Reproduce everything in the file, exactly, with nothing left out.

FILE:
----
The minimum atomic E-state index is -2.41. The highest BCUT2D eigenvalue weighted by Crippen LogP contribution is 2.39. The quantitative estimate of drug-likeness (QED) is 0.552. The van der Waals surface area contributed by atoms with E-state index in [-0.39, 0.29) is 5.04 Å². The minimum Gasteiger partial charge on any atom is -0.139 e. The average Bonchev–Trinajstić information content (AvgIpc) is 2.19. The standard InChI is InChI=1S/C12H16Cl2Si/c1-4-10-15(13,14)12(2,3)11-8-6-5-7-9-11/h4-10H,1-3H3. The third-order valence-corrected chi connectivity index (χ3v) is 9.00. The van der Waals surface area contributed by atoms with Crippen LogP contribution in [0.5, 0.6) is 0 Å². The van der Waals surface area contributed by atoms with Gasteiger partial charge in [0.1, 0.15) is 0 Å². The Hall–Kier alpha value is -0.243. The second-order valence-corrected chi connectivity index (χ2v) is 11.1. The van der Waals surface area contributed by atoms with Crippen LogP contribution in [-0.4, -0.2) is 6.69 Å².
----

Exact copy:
The minimum atomic E-state index is -2.41. The highest BCUT2D eigenvalue weighted by Crippen LogP contribution is 2.39. The quantitative estimate of drug-likeness (QED) is 0.552. The van der Waals surface area contributed by atoms with E-state index in [-0.39, 0.29) is 5.04 Å². The minimum Gasteiger partial charge on any atom is -0.139 e. The average Bonchev–Trinajstić information content (AvgIpc) is 2.19. The standard InChI is InChI=1S/C12H16Cl2Si/c1-4-10-15(13,14)12(2,3)11-8-6-5-7-9-11/h4-10H,1-3H3. The third-order valence-corrected chi connectivity index (χ3v) is 9.00. The van der Waals surface area contributed by atoms with Crippen LogP contribution in [0.5, 0.6) is 0 Å². The van der Waals surface area contributed by atoms with Gasteiger partial charge in [0.1, 0.15) is 0 Å². The Hall–Kier alpha value is -0.243. The second-order valence-corrected chi connectivity index (χ2v) is 11.1. The van der Waals surface area contributed by atoms with Crippen LogP contribution in [-0.4, -0.2) is 6.69 Å².